Just saw the September 2012 Cooking Light article featuring SE's own resident food science mad genius, Kenji Lopez-Alt, p. 124. Congrats!
Kenji compared crunchy to crispy. I think we can all suggest his next compare/contrasts: fluffy to ethereal, or maybe smoky to burnt. C'mon, bring out your best food superlatives, adjectives, and adverbs. Kenji can take 'em!
"I wanted to live deep and suck out all the marrow of life..."
Henry David wrote that, and I'm down with it.
I am, in general, sick of 22 ingredient meatball recipes. Stop the sous vide and let me get off. Best meal I had last week was a roasted chicken breast, a baked sweet potato, and fresh green beans. Boiled, not steamed. It was simpler. I know every dinner shouldn't be chips and a beer, but sometimes I just want salt, not Maldon sea salt on a marble slab. What do you make when you go plain and simple?
Just read the MLK topic, so this seems pretty shallow, but....a friend and I were eating dinner together tonight. She told me she was freaked out by opening a cereal (which shall remain nameless, but they are oaty and donut shaped) on NY Day, and pouring out a nice big bowl, and finding a.....nice big human fingernail clipping. After we both stopped groaning, I reflected that my all-time worst was in college. Frequently bought Banquet chicken pot pies [59 cents!] for dinner. Opened one and it had an artistic arrangement of mouse droppings frozen to its top crust. Someone was bored at the factory. What's your all-time worst "extra ingredient"?
OK, while walking in to the family dinner, I dropped the pumpkin pecan praline pie on the MIL's porch during the last holiday......but this time - triumph! Fabulous potatoes, and the turkey gravy, flavored with roasted veggies, caramelized turkey neck, apple cider and white wine, was smooth as a baby's whatever with multiple layers of flavor to savor. What about you? Did you hit it out of the park with a dish this holiday?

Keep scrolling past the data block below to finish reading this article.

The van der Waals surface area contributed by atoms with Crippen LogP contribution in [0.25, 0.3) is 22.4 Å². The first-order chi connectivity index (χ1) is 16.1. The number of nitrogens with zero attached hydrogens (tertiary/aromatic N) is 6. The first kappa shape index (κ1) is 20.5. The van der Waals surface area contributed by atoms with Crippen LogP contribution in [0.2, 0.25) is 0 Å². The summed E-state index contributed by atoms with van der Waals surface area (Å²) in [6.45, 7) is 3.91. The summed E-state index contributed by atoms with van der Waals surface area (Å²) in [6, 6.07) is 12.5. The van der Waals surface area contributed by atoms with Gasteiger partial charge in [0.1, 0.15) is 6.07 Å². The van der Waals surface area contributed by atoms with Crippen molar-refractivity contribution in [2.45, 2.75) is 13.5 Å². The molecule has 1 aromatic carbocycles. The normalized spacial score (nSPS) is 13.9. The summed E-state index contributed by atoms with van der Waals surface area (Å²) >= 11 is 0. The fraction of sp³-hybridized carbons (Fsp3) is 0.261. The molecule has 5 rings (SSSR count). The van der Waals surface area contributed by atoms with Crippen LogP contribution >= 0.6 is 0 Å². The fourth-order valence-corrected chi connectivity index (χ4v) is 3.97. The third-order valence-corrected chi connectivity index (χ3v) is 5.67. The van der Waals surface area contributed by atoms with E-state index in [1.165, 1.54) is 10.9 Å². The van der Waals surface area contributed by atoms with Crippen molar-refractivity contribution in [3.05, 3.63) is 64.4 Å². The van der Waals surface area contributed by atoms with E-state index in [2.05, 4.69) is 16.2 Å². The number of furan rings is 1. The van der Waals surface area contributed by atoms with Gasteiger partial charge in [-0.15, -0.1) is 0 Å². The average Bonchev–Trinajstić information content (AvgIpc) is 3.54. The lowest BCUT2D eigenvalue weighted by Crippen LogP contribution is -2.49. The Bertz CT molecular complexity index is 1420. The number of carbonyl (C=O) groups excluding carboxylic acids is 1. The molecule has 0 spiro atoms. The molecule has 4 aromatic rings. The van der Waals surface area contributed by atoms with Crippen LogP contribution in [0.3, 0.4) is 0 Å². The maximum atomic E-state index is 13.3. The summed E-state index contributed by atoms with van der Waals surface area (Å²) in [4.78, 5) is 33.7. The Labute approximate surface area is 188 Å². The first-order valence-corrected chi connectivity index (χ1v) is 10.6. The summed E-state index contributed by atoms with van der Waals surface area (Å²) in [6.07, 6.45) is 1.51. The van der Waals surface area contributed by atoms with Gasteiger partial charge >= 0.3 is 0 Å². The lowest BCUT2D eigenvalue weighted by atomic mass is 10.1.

I'm blushing. Irish as can be, with freckles and even an apostrophe in my name. But I'm a tater ignoramus. A while ago, I went back to school, left the family back home to cope. Bought some regular old Russet potatoes and stuck them in a hall closet, right above the vacuum. Not very good at cooking for just myself, I finally remembered them, baked and ate them months later. They were so, so good - I was shocked. I caught on - aged potatoes were good. But what types? How long to hold them before cooking? Does it make a difference in the flavor even when they're mashed, scalloped, fried, etc.? What's a good way to store potatoes so they don't sprout, and instead become the epitome of potato-eyness? Are there potato connoisseurs out there who can share a recipe using carefully aged potatoes to showcase that great taste? Figure my ancestors knew all about potato aging and carefully rolled each one over in its little wooden box every morning, maybe even talked to them encouragingly. I just bought 10 lbs of new potatoes at the farmer's market, and I'm ready to baby them into distinguished elderhood.
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